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So far, so easy to understand, right? But Spring has identified a kind of future music fanatic, one that has only just been invented. They foresee the rise of an uber-superfan, a cult fan who is so enamored with a particular performer that they want an original version of something produced by that artist. These people are the people who buy NFT and other Web 3.0 products during development. They also help pay for things like audio recordings and tours by contributing to pre-funding campaigns through sites like Kickstarter and GoFundMe.
If possible, they’ll love the ability to collaborate with creators to do things like design merchandise. They will buy multiple copies of whatever the artist has to offer. If an artist endorses a particular product, that product becomes a fan favorite. And to help raise an artist’s profile, they’ll sometimes loop through that musician’s Spotify playlist and run it 24/7 with the volume down. And just wait until the metaverse catches up. These people will go crazy.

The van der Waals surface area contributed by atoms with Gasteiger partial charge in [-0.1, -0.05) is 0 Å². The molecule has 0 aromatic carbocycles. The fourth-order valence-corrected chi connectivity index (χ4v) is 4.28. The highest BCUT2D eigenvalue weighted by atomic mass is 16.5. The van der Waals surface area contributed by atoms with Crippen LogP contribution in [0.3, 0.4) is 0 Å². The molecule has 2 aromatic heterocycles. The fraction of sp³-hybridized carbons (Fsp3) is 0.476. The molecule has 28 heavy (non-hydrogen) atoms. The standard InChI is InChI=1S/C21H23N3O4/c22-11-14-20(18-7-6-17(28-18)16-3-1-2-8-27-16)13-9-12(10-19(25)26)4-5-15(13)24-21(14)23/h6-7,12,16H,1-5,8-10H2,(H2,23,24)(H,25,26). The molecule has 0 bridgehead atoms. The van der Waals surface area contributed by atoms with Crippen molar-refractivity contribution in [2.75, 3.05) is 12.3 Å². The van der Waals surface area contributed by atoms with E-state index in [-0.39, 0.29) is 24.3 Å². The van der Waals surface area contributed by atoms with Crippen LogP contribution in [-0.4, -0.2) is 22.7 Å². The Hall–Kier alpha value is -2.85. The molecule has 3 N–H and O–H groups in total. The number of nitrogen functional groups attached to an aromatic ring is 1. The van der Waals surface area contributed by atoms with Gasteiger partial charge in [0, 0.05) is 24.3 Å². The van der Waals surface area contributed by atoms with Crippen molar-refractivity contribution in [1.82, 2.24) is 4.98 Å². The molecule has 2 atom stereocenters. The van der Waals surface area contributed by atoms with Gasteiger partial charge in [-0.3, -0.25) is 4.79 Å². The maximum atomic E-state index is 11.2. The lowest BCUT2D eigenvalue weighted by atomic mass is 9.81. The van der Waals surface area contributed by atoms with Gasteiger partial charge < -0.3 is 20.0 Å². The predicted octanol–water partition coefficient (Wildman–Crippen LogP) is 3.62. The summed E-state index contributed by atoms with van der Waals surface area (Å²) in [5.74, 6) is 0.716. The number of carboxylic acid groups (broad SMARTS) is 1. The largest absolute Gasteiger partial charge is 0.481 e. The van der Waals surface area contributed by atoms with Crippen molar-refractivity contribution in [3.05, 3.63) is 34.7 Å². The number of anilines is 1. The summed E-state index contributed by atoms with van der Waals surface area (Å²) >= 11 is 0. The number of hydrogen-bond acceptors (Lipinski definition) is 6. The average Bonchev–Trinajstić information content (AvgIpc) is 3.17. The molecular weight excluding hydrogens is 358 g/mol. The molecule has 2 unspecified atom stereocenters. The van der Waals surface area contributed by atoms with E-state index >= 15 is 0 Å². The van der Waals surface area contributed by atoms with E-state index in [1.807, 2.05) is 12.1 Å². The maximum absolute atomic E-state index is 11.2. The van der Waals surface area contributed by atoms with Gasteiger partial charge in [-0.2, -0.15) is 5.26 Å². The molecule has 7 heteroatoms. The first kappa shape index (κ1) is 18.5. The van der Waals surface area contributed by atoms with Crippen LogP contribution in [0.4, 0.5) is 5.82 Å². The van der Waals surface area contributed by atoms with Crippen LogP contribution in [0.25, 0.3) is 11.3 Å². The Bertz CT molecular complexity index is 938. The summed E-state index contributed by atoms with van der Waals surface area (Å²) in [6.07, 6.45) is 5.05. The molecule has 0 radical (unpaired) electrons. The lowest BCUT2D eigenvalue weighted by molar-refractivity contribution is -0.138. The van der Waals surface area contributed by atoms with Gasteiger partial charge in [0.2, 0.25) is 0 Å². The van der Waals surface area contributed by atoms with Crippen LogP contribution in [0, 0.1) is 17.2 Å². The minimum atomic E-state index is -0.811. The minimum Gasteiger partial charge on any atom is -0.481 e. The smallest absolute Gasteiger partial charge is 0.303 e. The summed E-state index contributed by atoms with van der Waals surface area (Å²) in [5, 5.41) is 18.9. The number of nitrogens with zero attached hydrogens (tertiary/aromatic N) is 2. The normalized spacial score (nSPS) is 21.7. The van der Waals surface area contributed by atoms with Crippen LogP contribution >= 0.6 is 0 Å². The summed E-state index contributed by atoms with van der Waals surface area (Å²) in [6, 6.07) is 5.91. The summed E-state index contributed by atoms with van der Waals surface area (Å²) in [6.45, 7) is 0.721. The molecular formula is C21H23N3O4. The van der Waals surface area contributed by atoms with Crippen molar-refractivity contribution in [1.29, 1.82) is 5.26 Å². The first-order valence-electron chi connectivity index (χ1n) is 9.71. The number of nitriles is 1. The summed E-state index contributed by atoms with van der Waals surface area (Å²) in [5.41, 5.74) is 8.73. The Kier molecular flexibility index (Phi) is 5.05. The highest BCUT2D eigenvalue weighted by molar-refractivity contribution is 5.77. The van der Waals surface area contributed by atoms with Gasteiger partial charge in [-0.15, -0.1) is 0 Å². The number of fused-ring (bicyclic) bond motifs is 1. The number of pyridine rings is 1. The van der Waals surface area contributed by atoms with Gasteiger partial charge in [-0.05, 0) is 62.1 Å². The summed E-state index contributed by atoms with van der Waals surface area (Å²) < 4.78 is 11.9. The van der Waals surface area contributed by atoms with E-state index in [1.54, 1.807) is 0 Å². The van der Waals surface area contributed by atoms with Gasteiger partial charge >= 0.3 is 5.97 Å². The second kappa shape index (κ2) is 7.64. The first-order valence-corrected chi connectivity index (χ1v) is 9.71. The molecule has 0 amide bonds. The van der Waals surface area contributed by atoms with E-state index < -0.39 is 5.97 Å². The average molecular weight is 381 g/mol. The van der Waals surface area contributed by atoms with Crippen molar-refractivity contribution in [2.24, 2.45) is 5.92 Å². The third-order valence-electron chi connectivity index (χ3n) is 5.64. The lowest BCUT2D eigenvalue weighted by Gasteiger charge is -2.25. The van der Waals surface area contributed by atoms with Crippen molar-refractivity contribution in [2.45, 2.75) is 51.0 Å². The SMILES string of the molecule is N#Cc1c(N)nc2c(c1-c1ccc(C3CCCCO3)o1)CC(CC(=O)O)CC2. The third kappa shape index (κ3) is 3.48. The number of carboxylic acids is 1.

Spring believes that the future of the music business lies in getting people as far as possible through these 10 levels of fandom. And it may not be as difficult as you think.
Young people have always been the main driver of music culture and the next group of super fans will come from people born between 2010 and 2014. Let’s call them Gen Alpha (we’ve run out of letters with Gen Z, because So it’s time to start over). The oldest of those super tech-savvy kids will become teenagers next year, marking the beginning of their musical adulthood years. Their relationship with music will be greatly shaped by technology and to a certain extent, the COVID years.
Spring research says they’ll be more adaptable, collaborative and entrepreneurial than any generation of music fans we’ve seen to date. They will live in a world of AI, speech recognition, blockchain, NFT, hyper-interaction, hyper-personalization and gamification of everything.
We have come a long way. And the future is sure to be interesting.
Alan Cross is a broadcaster with Q107 and 102.1 the Edge and a commentator for Global News.